- Molson Coors will cut between 400 and 500 jobs as the beer maker struggles with lower demand for its brews, especially in its key U.S. market, the company said in a statement.
- Molson Coors also plans to streamline its corporate structure into two business units — North America and Europe — from four previous business units. It will close its Denver office, designating Chicago as its North American operational headquarters.
- The company will change its name in January to Molson Coors Beverage Company "to better reflect its strategic intent to expand beyond beer and into other growth adjacencies," the statement says.
After another quarter of falling demand for its brews, Molson Coors has come to the realization that it can no longer continue forward with the status quo. In a series of announcements covering everything from job losses and corporate consolidation to which beverages are investment priorities going forward, the beer company seems to acknowledge there are no sacred cows as it struggles to find a way to fix the company.
"Our business is at an inflection point," Gavin Hattersley, Molson Coors' CEO, said in the statement. "We can continue down the path we've been on for several years now, or we can make the significant and difficult changes necessary to get back on the right track."
Financial results from the company's most recent quarter — also released Wednesday morning — make clear some of the challenges that continue to plague Molson Coors and other beer companies with major presences in the U.S. and North America overall. During its third quarter, Molson Coors said sales in the U.S., which accounted for 67% of its $2.8 billion in revenue in the period, fell 2.3%.
Molson Coors appears to realize its current operations are too big in relation to demand for its products, or they are simply not efficient enough. By cutting jobs, consolidating its North American operational presence to Chicago and reducing its business units by half, Molson Coors could become a more nimble organization that can respond faster to changing consumer demands.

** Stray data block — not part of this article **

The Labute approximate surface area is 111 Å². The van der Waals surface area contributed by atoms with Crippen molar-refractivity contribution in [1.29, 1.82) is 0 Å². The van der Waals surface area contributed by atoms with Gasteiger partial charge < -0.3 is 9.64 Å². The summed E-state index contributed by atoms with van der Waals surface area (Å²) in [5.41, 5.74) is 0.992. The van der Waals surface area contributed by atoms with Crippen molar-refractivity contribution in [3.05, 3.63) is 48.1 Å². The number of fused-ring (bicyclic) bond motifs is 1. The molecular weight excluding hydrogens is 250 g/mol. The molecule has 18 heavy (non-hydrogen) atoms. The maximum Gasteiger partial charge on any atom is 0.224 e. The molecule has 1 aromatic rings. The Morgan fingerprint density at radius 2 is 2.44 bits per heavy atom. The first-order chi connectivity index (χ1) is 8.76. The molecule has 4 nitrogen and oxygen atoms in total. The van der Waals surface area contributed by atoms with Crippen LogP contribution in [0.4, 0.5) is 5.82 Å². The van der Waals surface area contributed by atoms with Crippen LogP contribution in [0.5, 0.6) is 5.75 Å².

The company says it expects to record $120 million to $180 million in charges tied to the job cuts and other changes announced on Wednesday.
In addition, Molson Coors is doubling down on investing in non-beer options, a realization this segment is the best path for growth. After launching two portfolio firsts in 2019 — a canned wine and a hard coffee — Molson Coors said it will continue to invest more in these kinds of "whitespace opportunities" and in growth beyond the beer category. The company has been on that road recently. In the past few years, it has purchased Clearly Kombucha, bought Aspall Cyder and took a minority stake in Bhakti, a Colorado-based maker of nonalcoholic RTD chai tea.
Still, Molson Coors remains tied to beer — its new company name still honors the two iconic brews — but adds the "beverage" moniker to underscore its broader reach into other drinks. For a company that gets the lion's share of its revenue from beer, it cannot simply abandon the segment altogether.
Molson Coors also said it will spend significantly in "above premium," the fastest growing area of the beer industry. This will come through added investments in existing brands, innovations and potentially acquisition of other brands. In addition, Molson Coors said it is modernizing manufacturing and will invest several hundred million dollars into its brewery in Golden, Colorado. The company also plans to focus on bringing beverages to market faster — from 18 months now to as little as four months soon — and expanding a “test and learn” approach, evaluating market potential for products and quickly scaling up.
As consumers gravitate away from beers their parents drank in favor of more creative and craft options, Mexican imports, wine and spirits, and new categories such as hard seltzers and ciders, Big Beer makers have increasingly found themselves on the outside looking in. Nearly all of them have all invested in craft, hard alcoholic beverages and CBD — including Molson Coors. Those investments are either not at the stage where they can have a meaningful impact — especially in the nascent CBD beverage market — or are not producing enough in revenue now to offset the drop in beer sales.
Molson Coors mostly owns legacy beer brands including its two namesakes, Blue Moon, Miller, Milwaukee's Best and Leinenkugel. Only a few of its brands — including Henry's Hard Sparkling, Crispin and Zima — are non-beer beverages.
The restructuring makes a bold statement that its new CEO means business. Hattersley just took over from Mark Hunter, a beer industry veteran, September 27. Hattersley has worked with brands now affiliated with Molson Coors since 2002. It's been mostly in financial capacities, so he likely has deep insight as to what challenges the shift away from its classic beers brings to the bottom line.
As today's announcement shows, Hattersley is not afraid to make changes at the $11.5 billion company — an action others in the beer industry could be wise to emulate.